"So is this with David Cassidy or Donny Osmond?" asked one of the audience members headed into the Paramount Theatre on Friday night. It was a telling remark — a reminder that the historic roadhouse known as the Paramount Theatre puts folks in mind of stars, and that anyone producing "Joseph and the Amazing Technicolor Dreamcoat" has to compete with a show that has played in downtown Chicago for years, a potent title in the affections of Chicagoland theatergoers.
Alas for that gentleman, neither Cassidy nor Osmond donned the coat of many colors in Aurora this past weekend. Those honors went to a handsome and delightfully guileless young actor named Brian Bohr, still a student at Northwestern University but a formidably voiced and enigmatic Joseph, especially when bathed in a shimmering, glittering light, and one significantly more age-appropriate for the role of son of Jacob's most awesome son. He's like a younger version of Michael C. Hall ("Dexter"). And he kills.
And while you might share my view that "Joseph" — a Biblical pastiche penned back when Tim Rice and Andrew Lloyd Webber were still in short pants — commands more of the affections of those aforementioned theatergoers than it ever really deserved, you couldn't reasonably argue against the Old Testament truth that the Paramount has knocked its second self-produced musical out of the park and halfway to Egypt. That is if (and only if) you like this kind of boppy, wholesome, family-friendly thing and you can find it your heart to smile as such classic Rice lyrics as, "I shall now take them all for a ride / After all they have tried fratricide."
Or, just to throw another classic your way, "All these things you saw in your pajamas / Are a long range forecast for your farmers." Take that, Stephen Sondheim!
Verily, the place went nuts Friday night. Here's why. The skilled director Stacey Flaster is in charge of a fun, warm and eye-poppingly huge show — an Equity-dominated adult company of 26 and a children's choir of 12, featuring a diminutive but zestful young fellow named Matthew Uzarraga, whose cute moves nearly brought the house down on opening night. You can get away with a couple of synths with this particular show — many do and few notice — but the Paramount also has a whopping 16 live musicians in the pit. You might not need that oboe on "Any Dream Will Do," but it surely improves the sounds. And I saw lots of impressionable young faces staring down at real acoustic instruments and understanding that they were at a real theater watching a spectacular show. And what parent wants more from "Joseph?"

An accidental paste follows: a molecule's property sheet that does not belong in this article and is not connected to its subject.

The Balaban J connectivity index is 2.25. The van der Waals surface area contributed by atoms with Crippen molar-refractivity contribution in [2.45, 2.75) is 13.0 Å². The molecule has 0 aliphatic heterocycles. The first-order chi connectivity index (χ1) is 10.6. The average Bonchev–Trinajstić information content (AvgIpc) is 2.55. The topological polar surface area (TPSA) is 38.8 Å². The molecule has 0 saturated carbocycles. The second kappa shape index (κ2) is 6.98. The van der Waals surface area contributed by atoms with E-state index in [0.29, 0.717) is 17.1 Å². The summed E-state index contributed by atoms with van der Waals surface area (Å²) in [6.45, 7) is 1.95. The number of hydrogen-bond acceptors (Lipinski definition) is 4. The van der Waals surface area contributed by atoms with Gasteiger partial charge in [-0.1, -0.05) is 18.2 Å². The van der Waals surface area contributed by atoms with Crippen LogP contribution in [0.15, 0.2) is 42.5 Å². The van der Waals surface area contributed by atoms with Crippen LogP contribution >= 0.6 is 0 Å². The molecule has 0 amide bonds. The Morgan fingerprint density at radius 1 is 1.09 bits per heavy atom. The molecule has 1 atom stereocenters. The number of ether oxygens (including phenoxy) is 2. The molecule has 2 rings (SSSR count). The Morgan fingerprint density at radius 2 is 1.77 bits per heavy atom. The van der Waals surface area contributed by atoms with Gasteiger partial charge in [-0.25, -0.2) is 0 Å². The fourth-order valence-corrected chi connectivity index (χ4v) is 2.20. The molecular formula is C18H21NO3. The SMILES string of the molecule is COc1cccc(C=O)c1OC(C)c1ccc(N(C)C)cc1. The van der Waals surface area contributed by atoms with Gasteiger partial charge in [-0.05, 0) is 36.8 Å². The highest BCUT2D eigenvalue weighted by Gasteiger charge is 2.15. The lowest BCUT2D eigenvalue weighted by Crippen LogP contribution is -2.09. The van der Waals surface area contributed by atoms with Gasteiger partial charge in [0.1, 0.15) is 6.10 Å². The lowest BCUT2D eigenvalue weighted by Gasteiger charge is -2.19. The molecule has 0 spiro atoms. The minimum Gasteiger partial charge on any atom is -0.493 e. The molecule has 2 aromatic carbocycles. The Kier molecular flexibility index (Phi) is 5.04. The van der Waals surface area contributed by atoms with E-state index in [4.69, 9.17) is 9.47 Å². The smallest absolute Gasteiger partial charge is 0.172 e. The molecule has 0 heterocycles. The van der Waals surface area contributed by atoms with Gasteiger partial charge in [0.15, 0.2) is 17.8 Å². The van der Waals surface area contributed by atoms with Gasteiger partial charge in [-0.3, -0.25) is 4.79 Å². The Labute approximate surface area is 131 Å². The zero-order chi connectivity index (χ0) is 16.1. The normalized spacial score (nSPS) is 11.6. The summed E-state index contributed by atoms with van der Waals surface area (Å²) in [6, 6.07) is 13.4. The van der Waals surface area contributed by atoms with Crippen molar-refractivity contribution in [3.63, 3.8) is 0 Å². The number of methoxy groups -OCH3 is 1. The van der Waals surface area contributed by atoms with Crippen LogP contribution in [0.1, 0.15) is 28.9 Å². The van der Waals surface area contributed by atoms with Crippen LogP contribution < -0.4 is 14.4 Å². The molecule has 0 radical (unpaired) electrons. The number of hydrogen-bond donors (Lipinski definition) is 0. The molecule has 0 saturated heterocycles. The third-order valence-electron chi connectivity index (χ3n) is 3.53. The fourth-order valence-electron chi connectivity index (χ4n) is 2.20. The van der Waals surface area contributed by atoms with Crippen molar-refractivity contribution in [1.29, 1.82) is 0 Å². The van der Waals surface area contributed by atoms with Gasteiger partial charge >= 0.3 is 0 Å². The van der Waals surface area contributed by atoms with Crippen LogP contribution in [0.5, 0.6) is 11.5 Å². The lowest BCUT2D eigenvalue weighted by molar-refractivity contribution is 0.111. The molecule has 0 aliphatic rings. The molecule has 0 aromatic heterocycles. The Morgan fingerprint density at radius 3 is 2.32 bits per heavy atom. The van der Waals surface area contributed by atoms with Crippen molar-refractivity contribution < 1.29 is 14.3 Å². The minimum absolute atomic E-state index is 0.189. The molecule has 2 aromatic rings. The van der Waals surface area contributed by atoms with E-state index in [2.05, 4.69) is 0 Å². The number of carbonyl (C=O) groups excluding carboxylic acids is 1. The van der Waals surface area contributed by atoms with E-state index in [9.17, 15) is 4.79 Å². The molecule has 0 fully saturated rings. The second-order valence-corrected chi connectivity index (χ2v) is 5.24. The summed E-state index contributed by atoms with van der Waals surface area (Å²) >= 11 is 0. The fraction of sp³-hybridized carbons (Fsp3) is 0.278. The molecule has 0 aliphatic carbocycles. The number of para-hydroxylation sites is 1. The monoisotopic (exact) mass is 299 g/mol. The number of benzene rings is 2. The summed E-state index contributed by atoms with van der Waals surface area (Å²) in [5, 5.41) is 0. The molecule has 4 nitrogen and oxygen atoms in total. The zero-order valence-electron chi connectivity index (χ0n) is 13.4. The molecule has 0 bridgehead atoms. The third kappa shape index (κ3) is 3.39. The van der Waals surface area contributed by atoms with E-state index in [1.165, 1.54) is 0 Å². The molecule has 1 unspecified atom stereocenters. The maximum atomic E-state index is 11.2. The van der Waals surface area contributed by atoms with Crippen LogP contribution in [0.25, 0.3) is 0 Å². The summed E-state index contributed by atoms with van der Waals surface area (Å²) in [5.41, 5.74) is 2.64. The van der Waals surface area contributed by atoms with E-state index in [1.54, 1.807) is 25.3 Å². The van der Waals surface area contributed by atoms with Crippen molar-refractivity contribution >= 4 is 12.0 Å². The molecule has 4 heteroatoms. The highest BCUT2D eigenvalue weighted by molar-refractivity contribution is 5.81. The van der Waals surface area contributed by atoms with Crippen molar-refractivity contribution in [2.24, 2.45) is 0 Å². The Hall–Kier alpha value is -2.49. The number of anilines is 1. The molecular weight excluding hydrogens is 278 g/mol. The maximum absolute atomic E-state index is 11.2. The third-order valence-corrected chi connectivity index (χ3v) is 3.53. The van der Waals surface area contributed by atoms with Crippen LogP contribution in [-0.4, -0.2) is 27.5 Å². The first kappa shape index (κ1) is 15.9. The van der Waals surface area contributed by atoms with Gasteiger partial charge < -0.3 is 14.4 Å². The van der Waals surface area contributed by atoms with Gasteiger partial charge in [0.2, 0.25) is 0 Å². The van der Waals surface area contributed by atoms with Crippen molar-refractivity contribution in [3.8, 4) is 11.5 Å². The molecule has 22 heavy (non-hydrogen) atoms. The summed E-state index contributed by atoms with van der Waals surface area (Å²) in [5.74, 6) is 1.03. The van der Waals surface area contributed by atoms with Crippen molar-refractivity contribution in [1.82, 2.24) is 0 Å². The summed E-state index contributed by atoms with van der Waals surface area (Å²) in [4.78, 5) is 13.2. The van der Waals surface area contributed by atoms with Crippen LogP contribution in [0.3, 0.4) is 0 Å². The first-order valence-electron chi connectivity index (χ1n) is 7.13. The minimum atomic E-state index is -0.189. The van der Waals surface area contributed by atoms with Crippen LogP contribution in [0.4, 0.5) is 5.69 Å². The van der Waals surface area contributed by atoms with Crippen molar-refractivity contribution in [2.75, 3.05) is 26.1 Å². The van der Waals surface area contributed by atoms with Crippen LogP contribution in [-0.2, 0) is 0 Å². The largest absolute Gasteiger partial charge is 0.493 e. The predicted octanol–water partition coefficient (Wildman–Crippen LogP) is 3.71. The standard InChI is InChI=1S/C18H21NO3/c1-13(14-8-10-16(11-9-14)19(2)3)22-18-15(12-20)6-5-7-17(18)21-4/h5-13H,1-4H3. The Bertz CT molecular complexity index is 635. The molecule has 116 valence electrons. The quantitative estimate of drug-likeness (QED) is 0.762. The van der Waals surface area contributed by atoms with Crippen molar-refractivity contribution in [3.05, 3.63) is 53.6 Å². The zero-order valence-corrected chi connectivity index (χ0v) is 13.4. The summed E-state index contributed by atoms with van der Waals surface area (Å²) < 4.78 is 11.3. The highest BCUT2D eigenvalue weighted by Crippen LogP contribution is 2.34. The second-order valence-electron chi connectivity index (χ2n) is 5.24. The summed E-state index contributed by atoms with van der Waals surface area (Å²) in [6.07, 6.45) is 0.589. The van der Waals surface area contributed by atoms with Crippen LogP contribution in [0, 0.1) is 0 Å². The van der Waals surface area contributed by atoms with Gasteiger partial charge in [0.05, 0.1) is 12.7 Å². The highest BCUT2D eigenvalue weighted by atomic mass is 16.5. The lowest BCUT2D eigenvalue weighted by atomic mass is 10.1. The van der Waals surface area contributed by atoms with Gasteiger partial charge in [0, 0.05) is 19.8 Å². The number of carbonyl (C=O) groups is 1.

I saw the famous Donny version many, many times at the Chicago Theatre and I'd say Flaster's choreography delivers more visual pizazz and joie de vivre. Certainly it delivers a more impressive coat, a piece of outerwear that is right there on the marquee, so I'm all for that. Kevin Depinet has designed quite the spectacular metallic world of trusses, towers, staircases and faux-Egyptian backdrops — I'm not quite sure where we are, but then the show is never sure either, so that works very nice.
I wouldn't say the sound quality was the equal of the exquisite mix at "My Fair Lady" (storyteller Lara Filip sounds a tad shrill and overpushed), but both the mix and the storyteller settle down in the second act.
Flaster's production is brimming with fresh ideas. "Those Canaan Days," wherein the infamous brothers don berets purely so Rice and Lloyd Webber can make fun of the French (a perfectly adequate motivation), has never been funnier, thanks mostly to Flaster's decision to add an unscripted mannequin to the shenanigans. James Earl Jones II bounces around the stage doing the "Benjamin Calypso" like a spring-loaded toy. And Vasily Deris' sweaty Pharaoh winds up every last reprise like it's the last night of the Sands. Everyone is having a very good time and it is most infectious; the Paramount is insane to close this show right before the Thanksgiving holiday. The post-turkey hoards will be tenderized and ready.
To her great credit, Flaster loads the show with more dance than it has surely has ever seen. And instead of trotting out the expected campy megamix, retro "Mamma Mia"-style, she freshens it all up with a hip-hop motif. Best of all (if, like me, you remember the sweet but predictably regimented choirs of the Donny days), she lets her kids be kids and find their owns ways into her show. I was smiling all the way back through the tollbooths: "No ifs, no buts, Benjamin's as honest as coconuts."
When: Through Nov. 20
Where: Paramount Theatre, 23 E. Galena Blvd., Aurora
Running time: 2 hours
Tickets: $34.90-$46.90 at 630-896-6666 or paramountaurora.com